Justia ERISA Opinion Summaries

by
Bergamatto began working as a longshoreman in 2000 and stopped working in 2010. In 2013, he applied for retirement benefits under his pension plan, which is covered by the Employee Retirement Income Security Act (ERISA), 29 U.S.C. 1001. The 2010 plan said that “[t]he provisions … in effect during the Participant’s last year of credited service shall be applied to determine the Participant’s right to benefits and the amount thereof.” The 2010 plan originally precluded longshoremen hired between October 1996 and September 2004 from accruing benefits for work performed before October 2004. A 2013 amendment to the 2010 plan provided that, “[e]ffective October 1, 2012, Participants hired on or after October 1, 1996 shall receive pension benefit accruals for years of credited service earned from 1996 through 2004[.]” A 2015 plan eliminated the language preventing employees hired between October 1996 and September 2004 from accruing benefits for work prior to October 2004. Bergamatto’s application for pension benefits was approved based on only the years of credited service starting in October 2004 on the basis that the 2010 plan required that benefit determinations be made based on the plan provisions in force during the participant’s last year of credited service. The fund’s Board of Trustees agreed. The Third Circuit affirmed summary judgment in favor of the defendants, finding the Board of Trustees’ interpretation of the 2015 and 2010 plans “reasonably consistent” with the plans’ unambiguous language. View "Bergamatto v. Board of Trustees of NYSA-ILA Pension Fund" on Justia Law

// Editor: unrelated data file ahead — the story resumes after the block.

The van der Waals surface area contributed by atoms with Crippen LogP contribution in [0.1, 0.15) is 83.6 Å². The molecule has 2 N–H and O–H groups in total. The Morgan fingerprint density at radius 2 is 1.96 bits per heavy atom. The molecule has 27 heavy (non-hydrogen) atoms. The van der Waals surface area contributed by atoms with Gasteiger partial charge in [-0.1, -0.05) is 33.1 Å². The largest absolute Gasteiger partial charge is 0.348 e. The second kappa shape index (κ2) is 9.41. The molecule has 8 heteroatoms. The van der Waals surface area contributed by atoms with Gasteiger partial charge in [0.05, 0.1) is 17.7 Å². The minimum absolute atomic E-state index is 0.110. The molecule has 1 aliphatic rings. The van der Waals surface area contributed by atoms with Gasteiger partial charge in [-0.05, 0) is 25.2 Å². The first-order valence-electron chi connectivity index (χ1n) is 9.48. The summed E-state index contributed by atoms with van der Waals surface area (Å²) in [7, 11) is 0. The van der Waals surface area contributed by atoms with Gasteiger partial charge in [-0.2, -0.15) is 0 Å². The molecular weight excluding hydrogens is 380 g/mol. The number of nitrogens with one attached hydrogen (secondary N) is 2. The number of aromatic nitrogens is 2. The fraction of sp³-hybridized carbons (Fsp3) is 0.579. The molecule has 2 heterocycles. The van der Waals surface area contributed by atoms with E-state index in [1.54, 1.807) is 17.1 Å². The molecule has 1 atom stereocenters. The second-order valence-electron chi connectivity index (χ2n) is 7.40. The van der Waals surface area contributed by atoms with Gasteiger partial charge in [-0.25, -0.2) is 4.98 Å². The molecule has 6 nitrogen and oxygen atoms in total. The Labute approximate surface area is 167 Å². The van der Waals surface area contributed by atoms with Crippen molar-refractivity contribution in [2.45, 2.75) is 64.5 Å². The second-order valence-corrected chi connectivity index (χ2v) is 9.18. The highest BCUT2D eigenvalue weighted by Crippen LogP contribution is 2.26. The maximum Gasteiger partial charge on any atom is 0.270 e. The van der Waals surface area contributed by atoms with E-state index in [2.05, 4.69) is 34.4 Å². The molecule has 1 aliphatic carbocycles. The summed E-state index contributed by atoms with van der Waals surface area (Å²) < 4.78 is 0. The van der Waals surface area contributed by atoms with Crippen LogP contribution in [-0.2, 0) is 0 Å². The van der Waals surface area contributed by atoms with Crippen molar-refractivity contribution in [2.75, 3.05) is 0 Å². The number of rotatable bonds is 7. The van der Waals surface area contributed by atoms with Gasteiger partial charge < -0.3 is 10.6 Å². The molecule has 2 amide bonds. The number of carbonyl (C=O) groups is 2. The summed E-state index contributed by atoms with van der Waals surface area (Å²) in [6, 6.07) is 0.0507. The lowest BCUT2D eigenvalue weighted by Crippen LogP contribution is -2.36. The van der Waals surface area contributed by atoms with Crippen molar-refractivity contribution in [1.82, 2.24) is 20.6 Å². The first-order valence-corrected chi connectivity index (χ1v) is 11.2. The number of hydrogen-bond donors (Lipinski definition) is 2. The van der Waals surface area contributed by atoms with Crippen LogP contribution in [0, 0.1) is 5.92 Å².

by
This appeal involved one type of partial withdraw under the Multiemployer Pension Plan Amendments Act (MPPAA): "bargaining out," which occurs when an employer permanently ceases to have an obligation to contribute under one or more but fewer than all collective bargaining agreements under which the employer has been obligated to contribute but continues to perform work of the type for which contributions were previously required. The Third Circuit affirmed the district court's judgment and held that, under 29 U.S.C. 1385(b)(2)(A)(i), "work . . . of the type for which contributions were previously required" does not include work of the type for which contributions are still required. In this case, because CEC continues to contribute to its pension plan for engineering work at its remaining three casinos, it was not liable under section 1385(b)(2)(A)(i). View "Caesars Entertainment Corp. v. International Union of Operating Engineers Local 68 Pension Fund" on Justia Law

by
The Fifth Circuit affirmed the district court's grant of summary judgment to Sun Life in an action brought by plaintiff, a beneficiary of a long-term disability plan governed by the Employee Retirement Income Security Act of 1974 (ERISA) and administered by Sun Life, alleging that Sun Life had miscalculated his benefits since 2008. The district court agreed with Sun Life that the contractual limitations period for plaintiff's claim had long since passed. The court affirmed the district court's conclusion that no genuine issues of material fact exist as to plaintiff's receipt of the March 2008 letter and that the letter contained enough information for plaintiff's miscalculation claim to accrue. Furthermore, Withrow v. Halsey, 655 F.3d 1032 (9th Cir. 2011), in which the Ninth Circuit ruled that an ERISA miscalculation claim was timely despite a gap of many years between the plan and beneficiary's initial correspondence and the beneficiary's suit, did not help plaintiff and the district court did not abuse its discretion by denying the motion. View "Faciane v. Sun Life Assurance Co." on Justia Law